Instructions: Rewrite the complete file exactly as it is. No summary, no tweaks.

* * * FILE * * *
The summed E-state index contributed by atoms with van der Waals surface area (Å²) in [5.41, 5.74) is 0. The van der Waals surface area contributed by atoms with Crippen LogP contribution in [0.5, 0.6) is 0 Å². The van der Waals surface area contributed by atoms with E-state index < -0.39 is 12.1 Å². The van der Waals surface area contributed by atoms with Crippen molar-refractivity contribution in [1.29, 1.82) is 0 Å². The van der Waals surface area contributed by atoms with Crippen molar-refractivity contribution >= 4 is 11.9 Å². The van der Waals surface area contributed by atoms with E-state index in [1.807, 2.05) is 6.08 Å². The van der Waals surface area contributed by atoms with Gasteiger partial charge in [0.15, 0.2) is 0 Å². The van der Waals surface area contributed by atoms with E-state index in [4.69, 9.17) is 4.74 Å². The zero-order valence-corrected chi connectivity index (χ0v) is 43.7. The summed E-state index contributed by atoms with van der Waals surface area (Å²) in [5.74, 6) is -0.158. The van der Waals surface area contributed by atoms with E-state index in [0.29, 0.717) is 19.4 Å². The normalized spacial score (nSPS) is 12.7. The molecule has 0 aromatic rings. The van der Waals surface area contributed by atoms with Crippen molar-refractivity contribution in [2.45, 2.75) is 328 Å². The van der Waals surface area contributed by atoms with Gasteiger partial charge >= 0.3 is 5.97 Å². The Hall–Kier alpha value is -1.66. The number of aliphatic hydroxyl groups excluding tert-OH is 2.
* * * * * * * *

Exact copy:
The summed E-state index contributed by atoms with van der Waals surface area (Å²) in [5.41, 5.74) is 0. The van der Waals surface area contributed by atoms with Crippen LogP contribution in [0.5, 0.6) is 0 Å². The van der Waals surface area contributed by atoms with E-state index < -0.39 is 12.1 Å². The van der Waals surface area contributed by atoms with Crippen molar-refractivity contribution in [1.29, 1.82) is 0 Å². The van der Waals surface area contributed by atoms with Crippen molar-refractivity contribution >= 4 is 11.9 Å². The van der Waals surface area contributed by atoms with E-state index in [1.807, 2.05) is 6.08 Å². The van der Waals surface area contributed by atoms with Gasteiger partial charge in [0.15, 0.2) is 0 Å². The van der Waals surface area contributed by atoms with E-state index in [4.69, 9.17) is 4.74 Å². The zero-order valence-corrected chi connectivity index (χ0v) is 43.7. The summed E-state index contributed by atoms with van der Waals surface area (Å²) in [5.74, 6) is -0.158. The van der Waals surface area contributed by atoms with E-state index in [0.29, 0.717) is 19.4 Å². The normalized spacial score (nSPS) is 12.7. The molecule has 0 aromatic rings. The van der Waals surface area contributed by atoms with Crippen molar-refractivity contribution in [2.45, 2.75) is 328 Å². The van der Waals surface area contributed by atoms with Gasteiger partial charge >= 0.3 is 5.97 Å². The Hall–Kier alpha value is -1.66. The number of aliphatic hydroxyl groups excluding tert-OH is 2.